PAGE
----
You can assume solution is dominated by carbonate alkalinity and ignore presence of other bases
That is exactly what I was thinking - that is enough for me, because the water we are using is mostly from wells - and that water is hard (caused by Ca(HCO3)2 ?) The calculations do not have to be too precise, it is meant for large agriculture - irrigated fields, vineyards etc.
My thougt process was like this:
original pH = 8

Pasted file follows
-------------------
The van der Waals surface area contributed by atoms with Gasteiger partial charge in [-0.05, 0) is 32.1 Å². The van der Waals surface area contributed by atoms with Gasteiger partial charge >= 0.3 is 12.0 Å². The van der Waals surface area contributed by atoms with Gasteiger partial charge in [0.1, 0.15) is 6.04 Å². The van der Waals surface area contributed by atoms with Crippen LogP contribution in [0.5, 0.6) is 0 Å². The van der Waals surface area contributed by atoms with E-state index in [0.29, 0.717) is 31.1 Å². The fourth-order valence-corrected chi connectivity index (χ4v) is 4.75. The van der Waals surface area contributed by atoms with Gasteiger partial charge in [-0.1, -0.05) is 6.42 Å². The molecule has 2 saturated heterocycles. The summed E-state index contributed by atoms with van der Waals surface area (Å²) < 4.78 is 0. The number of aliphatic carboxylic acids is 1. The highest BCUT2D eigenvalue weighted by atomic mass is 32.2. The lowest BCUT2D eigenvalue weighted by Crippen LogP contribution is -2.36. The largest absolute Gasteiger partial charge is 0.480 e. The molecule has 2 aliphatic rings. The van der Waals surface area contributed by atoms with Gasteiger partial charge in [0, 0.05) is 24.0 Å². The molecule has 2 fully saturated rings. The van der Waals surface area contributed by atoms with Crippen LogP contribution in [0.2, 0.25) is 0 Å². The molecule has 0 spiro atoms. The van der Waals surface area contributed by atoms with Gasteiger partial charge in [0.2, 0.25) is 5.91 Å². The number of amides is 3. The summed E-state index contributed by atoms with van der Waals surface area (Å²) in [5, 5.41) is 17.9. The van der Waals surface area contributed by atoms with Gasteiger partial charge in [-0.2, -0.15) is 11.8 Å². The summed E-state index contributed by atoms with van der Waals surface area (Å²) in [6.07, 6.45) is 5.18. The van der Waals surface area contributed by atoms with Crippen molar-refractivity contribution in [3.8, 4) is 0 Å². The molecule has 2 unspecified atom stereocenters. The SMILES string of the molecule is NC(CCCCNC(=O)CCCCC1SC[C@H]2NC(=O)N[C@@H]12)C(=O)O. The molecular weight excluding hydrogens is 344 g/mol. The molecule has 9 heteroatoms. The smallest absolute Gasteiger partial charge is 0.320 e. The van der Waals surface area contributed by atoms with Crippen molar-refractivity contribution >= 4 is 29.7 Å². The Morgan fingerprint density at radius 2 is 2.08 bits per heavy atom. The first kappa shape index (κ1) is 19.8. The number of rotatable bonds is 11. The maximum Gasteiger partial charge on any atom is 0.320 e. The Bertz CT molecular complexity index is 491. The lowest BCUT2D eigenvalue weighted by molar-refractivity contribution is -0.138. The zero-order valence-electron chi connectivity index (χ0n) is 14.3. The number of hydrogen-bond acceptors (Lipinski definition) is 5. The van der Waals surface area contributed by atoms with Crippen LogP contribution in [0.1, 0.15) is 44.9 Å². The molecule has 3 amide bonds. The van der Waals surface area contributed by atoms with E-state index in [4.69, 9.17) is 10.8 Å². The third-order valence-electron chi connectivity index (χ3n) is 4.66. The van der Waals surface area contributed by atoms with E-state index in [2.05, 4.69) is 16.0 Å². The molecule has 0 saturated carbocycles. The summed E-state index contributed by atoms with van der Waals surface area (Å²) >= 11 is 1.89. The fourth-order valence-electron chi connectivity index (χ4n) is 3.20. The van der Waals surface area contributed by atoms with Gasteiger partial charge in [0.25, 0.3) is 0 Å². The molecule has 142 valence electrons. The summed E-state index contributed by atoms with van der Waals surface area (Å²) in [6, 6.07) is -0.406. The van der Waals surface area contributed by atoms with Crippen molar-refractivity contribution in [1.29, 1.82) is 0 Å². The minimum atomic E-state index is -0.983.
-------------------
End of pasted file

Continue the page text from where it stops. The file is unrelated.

target pH = 6
original alkalinity 200
ppm HCO3 (I calculated the concentration to 0.0033 M)
having the Hendersson equation ph = pKa + log([A]/[HA]) I wanted to calculate the [HA] of the water and since there is CaCO3 as acid I used the pKa 9
8 = 9 + log(0.0033/[HA]) -> [HA]=0.033
So now I suppose I have the concentration of the conjugate base.
If I use the same equation, but with my target pH, pKa of acidifier H3PO4 (7,21) and [HA] I just calculated, do I get the concentration of the acidifier I must add to get to the target pH?
Or am I getting it all wrong? :-)